Orchids in a changing climate

In his Weather Eye column in The Times on Monday 23rd May, Paul Simons reflected on orchids’ role as a good indicator of Britain’s warming climate.  In recent years, several foreign orchids have begun to appear here. Quite common in the Mediterranean, the Tongue Orchid Serapias lingua has begun to establish itself in England, having been found in Essex a few years ago. Last June, the Small-flowered Tongue Orchid Serapias parviflora was discovered on the roof garden of a London tower block and, subsequently, at sites in Suffolk and Cornwall. A third foreign orchid to arrive is Himantoglossum robertianum, a close cousin of the resident Lizard Orchid, discovered in Oxfordshire.

It is thought that orchid seeds are so light they are easily blown across the Channel – so have they been coming here unknown for many years? – and new varieties are only now growing and flowering as a consequence of the changing, warmer, climate.

In Rushcliffe we have a relatively small number of resident orchid species compared to Southern England.  One of them, the Bee Orchid Ophrys apifera, found at various sites including Wilford Claypits, Skylarks and Rushcliffe Country Park is experiencing something of a boom. In the 1960s it was largely confined to grassland in southern and southeastern England, but in recent years has spread northwards, appearing in different habitats including disturbed ground, reaching Scotland in 2003.  Interestingly, although an insect mimic whose flower imitates the shape, markings and furry texture of a bee, it is largely self-pollinating.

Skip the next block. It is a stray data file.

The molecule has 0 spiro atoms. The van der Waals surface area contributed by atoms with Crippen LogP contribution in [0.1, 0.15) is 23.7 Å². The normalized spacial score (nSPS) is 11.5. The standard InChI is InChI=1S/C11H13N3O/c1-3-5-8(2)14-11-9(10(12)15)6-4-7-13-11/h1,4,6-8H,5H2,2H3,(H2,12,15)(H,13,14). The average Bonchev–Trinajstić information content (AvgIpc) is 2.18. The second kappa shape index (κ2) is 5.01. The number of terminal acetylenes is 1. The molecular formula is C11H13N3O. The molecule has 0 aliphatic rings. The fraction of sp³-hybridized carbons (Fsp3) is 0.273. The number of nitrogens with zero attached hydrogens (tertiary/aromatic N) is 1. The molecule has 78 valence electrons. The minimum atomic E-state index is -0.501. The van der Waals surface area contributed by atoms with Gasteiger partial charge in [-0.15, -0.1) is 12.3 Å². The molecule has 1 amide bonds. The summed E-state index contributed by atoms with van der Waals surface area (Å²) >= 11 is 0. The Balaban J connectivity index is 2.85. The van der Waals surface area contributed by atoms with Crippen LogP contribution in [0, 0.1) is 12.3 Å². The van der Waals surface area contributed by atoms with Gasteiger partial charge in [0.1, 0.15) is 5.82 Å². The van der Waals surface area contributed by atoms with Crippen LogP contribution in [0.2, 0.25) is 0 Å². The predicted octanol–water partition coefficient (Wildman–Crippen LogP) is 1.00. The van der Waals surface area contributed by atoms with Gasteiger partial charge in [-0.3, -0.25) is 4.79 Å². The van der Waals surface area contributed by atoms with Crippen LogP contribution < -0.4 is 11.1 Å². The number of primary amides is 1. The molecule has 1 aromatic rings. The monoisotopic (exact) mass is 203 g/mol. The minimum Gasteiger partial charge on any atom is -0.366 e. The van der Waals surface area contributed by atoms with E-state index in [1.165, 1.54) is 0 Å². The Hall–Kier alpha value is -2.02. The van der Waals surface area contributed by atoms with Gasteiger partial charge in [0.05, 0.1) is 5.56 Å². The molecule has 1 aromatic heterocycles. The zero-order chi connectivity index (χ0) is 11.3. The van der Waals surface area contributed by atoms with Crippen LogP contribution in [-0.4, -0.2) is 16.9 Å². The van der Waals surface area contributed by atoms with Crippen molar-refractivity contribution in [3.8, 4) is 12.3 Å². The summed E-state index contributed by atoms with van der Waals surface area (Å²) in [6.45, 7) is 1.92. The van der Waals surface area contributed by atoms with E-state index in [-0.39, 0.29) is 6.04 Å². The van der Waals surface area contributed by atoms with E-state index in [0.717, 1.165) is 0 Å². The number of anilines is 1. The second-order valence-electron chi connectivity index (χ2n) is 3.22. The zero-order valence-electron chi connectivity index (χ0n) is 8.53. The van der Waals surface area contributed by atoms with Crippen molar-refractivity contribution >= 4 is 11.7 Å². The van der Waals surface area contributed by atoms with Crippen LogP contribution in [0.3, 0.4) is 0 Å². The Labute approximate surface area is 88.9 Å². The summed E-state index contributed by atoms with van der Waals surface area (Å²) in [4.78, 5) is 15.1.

Bee Orchid (Chris Overton)

Sadly, the good news of the spread of Bee Orchids may not be entirely representative of the situation as a whole: in her Nature Notes in the next day’s Times, Melissa Harrison writing about Greater Butterfly orchids noted that “like most of the 50-odd orchid species in the UK, greater butterfly orchids have declined sharply since the middle of the last century…”